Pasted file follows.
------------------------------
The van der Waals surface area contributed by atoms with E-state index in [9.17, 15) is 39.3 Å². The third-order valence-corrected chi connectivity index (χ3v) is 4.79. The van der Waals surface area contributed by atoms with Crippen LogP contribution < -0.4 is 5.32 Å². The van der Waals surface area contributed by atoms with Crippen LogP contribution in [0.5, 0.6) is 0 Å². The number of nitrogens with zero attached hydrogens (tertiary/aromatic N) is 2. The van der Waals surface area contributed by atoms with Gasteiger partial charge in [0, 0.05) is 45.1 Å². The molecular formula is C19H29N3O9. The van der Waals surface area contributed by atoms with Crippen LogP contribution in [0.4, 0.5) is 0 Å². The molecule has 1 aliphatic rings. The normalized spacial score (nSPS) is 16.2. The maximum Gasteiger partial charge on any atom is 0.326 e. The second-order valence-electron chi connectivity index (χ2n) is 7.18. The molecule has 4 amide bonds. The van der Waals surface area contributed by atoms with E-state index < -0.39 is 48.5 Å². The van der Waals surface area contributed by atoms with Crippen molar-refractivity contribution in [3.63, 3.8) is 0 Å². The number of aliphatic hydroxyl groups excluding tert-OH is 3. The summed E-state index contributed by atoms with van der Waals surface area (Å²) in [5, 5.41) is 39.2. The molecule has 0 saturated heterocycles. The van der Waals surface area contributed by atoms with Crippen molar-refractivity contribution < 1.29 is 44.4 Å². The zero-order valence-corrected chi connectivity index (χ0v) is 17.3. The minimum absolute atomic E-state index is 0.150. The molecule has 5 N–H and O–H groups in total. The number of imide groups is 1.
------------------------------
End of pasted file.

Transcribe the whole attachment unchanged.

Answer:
The van der Waals surface area contributed by atoms with E-state index in [9.17, 15) is 39.3 Å². The third-order valence-corrected chi connectivity index (χ3v) is 4.79. The van der Waals surface area contributed by atoms with Crippen LogP contribution < -0.4 is 5.32 Å². The van der Waals surface area contributed by atoms with Crippen LogP contribution in [0.5, 0.6) is 0 Å². The number of nitrogens with zero attached hydrogens (tertiary/aromatic N) is 2. The van der Waals surface area contributed by atoms with Gasteiger partial charge in [0, 0.05) is 45.1 Å². The molecular formula is C19H29N3O9. The van der Waals surface area contributed by atoms with Crippen LogP contribution in [0.4, 0.5) is 0 Å². The molecule has 1 aliphatic rings. The normalized spacial score (nSPS) is 16.2. The maximum Gasteiger partial charge on any atom is 0.326 e. The second-order valence-electron chi connectivity index (χ2n) is 7.18. The molecule has 4 amide bonds. The van der Waals surface area contributed by atoms with E-state index < -0.39 is 48.5 Å². The van der Waals surface area contributed by atoms with Crippen molar-refractivity contribution in [3.63, 3.8) is 0 Å². The number of aliphatic hydroxyl groups excluding tert-OH is 3. The summed E-state index contributed by atoms with van der Waals surface area (Å²) in [5, 5.41) is 39.2. The molecule has 0 saturated heterocycles. The van der Waals surface area contributed by atoms with Crippen molar-refractivity contribution < 1.29 is 44.4 Å². The zero-order valence-corrected chi connectivity index (χ0v) is 17.3. The minimum absolute atomic E-state index is 0.150. The molecule has 5 N–H and O–H groups in total. The number of imide groups is 1.